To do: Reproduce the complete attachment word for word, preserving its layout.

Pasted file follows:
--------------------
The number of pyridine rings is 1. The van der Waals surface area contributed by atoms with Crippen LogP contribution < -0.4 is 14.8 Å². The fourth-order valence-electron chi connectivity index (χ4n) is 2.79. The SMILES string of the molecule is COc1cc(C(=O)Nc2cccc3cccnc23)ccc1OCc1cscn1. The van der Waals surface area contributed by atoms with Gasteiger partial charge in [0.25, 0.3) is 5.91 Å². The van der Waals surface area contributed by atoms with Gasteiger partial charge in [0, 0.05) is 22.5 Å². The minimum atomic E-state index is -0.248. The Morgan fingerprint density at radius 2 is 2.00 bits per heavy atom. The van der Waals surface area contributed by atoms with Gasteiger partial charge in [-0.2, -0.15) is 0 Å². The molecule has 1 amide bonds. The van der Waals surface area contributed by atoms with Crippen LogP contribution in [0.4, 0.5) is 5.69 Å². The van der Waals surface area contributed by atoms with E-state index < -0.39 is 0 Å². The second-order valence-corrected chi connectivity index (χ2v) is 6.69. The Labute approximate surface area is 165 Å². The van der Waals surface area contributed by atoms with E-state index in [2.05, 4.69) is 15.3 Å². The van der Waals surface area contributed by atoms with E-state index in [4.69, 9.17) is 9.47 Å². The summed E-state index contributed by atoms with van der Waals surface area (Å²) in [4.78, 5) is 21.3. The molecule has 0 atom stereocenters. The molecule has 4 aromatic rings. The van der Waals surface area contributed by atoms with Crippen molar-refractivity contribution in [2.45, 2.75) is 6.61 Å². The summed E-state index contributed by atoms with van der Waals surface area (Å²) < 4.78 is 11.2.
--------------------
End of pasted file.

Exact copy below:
The number of pyridine rings is 1. The van der Waals surface area contributed by atoms with Crippen LogP contribution < -0.4 is 14.8 Å². The fourth-order valence-electron chi connectivity index (χ4n) is 2.79. The SMILES string of the molecule is COc1cc(C(=O)Nc2cccc3cccnc23)ccc1OCc1cscn1. The van der Waals surface area contributed by atoms with Gasteiger partial charge in [0.25, 0.3) is 5.91 Å². The van der Waals surface area contributed by atoms with Gasteiger partial charge in [0, 0.05) is 22.5 Å². The minimum atomic E-state index is -0.248. The Morgan fingerprint density at radius 2 is 2.00 bits per heavy atom. The van der Waals surface area contributed by atoms with Gasteiger partial charge in [-0.2, -0.15) is 0 Å². The molecule has 1 amide bonds. The van der Waals surface area contributed by atoms with Crippen LogP contribution in [0.4, 0.5) is 5.69 Å². The van der Waals surface area contributed by atoms with E-state index < -0.39 is 0 Å². The second-order valence-corrected chi connectivity index (χ2v) is 6.69. The Labute approximate surface area is 165 Å². The van der Waals surface area contributed by atoms with E-state index in [2.05, 4.69) is 15.3 Å². The van der Waals surface area contributed by atoms with E-state index in [4.69, 9.17) is 9.47 Å². The summed E-state index contributed by atoms with van der Waals surface area (Å²) in [4.78, 5) is 21.3. The molecule has 0 atom stereocenters. The molecule has 4 aromatic rings. The van der Waals surface area contributed by atoms with Crippen molar-refractivity contribution in [2.45, 2.75) is 6.61 Å². The summed E-state index contributed by atoms with van der Waals surface area (Å²) < 4.78 is 11.2.